This week’s question asks us to ponder those books that we will never read. I’ll try to come up with a couple but I may not make it to ten this week.
1. Anything by John Norman
I read Timeslave a couple of years ago as part of a book club and was completely unimpressed. I did a bit of research into Norman and found out that this book was pretty much indicative of his style and themes. So, I’m done and won’t be reading any more of his offerings.
2. The Fifty Shades books
As the Twilight popularity was ramping up, I was curious enough to download the digital audio editions from my library’s web site and listen to them. The series is one of diminishing returns and it made me realize that some books just aren’t for me. Enter this series, which has been immensely popular. And I’ve decided these aren’t for me and I don’t have any inclination to read them.
3. The Wheel of Time by Robert Jordan
Part of my hesitation to start the series is that I’m at least a million or so pages behind and the prospect of trying to catch up seems a bit daunting. And part of it is that I’ve heard from people I trust that the books get more and more muddled as you go along. That adds up to a series I most likely won’t get around to reading in this lifetime.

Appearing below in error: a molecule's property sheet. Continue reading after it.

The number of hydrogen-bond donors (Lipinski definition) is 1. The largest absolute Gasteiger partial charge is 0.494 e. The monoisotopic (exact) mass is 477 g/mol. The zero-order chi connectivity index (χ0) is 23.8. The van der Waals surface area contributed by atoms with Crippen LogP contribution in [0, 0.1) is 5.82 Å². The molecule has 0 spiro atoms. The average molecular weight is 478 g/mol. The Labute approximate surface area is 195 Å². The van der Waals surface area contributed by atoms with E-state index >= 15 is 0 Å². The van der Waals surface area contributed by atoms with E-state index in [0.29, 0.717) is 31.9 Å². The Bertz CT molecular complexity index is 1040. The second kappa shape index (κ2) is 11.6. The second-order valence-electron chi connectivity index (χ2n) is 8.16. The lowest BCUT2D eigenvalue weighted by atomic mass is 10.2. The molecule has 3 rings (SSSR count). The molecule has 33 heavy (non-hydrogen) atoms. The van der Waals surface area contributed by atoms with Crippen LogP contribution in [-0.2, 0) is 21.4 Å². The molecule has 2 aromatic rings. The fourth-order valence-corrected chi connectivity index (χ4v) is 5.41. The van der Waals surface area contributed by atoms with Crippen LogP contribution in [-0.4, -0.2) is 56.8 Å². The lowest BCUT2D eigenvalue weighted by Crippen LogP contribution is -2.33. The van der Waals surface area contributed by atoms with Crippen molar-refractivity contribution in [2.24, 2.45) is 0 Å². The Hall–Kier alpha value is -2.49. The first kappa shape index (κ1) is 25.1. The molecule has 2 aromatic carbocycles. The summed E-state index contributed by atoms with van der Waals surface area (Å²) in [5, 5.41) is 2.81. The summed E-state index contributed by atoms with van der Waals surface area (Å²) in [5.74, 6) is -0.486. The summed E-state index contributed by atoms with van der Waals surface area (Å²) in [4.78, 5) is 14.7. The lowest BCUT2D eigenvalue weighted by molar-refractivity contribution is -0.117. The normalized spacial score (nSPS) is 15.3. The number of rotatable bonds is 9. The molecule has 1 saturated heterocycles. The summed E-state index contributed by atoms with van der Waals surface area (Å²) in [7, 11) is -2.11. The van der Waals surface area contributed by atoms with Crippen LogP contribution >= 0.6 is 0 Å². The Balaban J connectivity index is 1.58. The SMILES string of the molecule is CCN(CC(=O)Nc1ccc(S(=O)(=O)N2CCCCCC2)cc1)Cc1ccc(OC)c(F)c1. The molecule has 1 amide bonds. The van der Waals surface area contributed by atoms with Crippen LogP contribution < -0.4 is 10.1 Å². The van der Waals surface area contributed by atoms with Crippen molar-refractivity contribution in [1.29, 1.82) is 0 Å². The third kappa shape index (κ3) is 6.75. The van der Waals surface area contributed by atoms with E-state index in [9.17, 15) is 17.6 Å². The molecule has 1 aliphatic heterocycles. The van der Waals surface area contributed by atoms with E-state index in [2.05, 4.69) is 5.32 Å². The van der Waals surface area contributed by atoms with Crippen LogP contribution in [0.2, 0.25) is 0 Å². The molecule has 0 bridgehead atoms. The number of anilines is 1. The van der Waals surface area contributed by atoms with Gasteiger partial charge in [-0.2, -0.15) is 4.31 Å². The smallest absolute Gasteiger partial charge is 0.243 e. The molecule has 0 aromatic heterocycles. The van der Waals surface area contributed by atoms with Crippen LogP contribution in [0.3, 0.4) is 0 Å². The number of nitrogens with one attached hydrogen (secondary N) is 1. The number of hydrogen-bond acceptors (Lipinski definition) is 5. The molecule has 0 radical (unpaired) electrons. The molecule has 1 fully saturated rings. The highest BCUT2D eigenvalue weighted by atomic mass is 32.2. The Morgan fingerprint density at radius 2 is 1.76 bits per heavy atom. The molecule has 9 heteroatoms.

4. The Incarnations of Immortality by Piers Anthony
I had friends in high school who raved about these books and encouraged me to pick them up. I picked up the first one and I’ve tried to read it several times, never making it past the first chapter. I couldn’t get into the book and I’ve determined that the series isn’t for me.
5. The Dune spin-offs from Kevin J. Anderson and Brian Herbert
I read the first two or three spin-offs that Anderson and Herbert wrote and each time I found myself getting frustrated with the books. Part of it was what I felt was an unnecessary amount of summarizing everything that’s happened up until now that seems to take place every three or four chapters. The original Frank Herbert Dune novels asked readers to pay attention and recall details from earlier in the book without the need to have characters sum it all up every twenty pages.
6. Any more of the Chronicles of Thomas Covenant by Stephen R. Donaldson
I read Lord Foul’s Bane earlier this year and was entirely underwhelmed. I tried to read the Gap series a few years ago and was not a fan. I’m done with Donaldson.
Well, I think that’s it. I’m sure I’ll think of four more once I hit post. But these are the ones that spring to mind.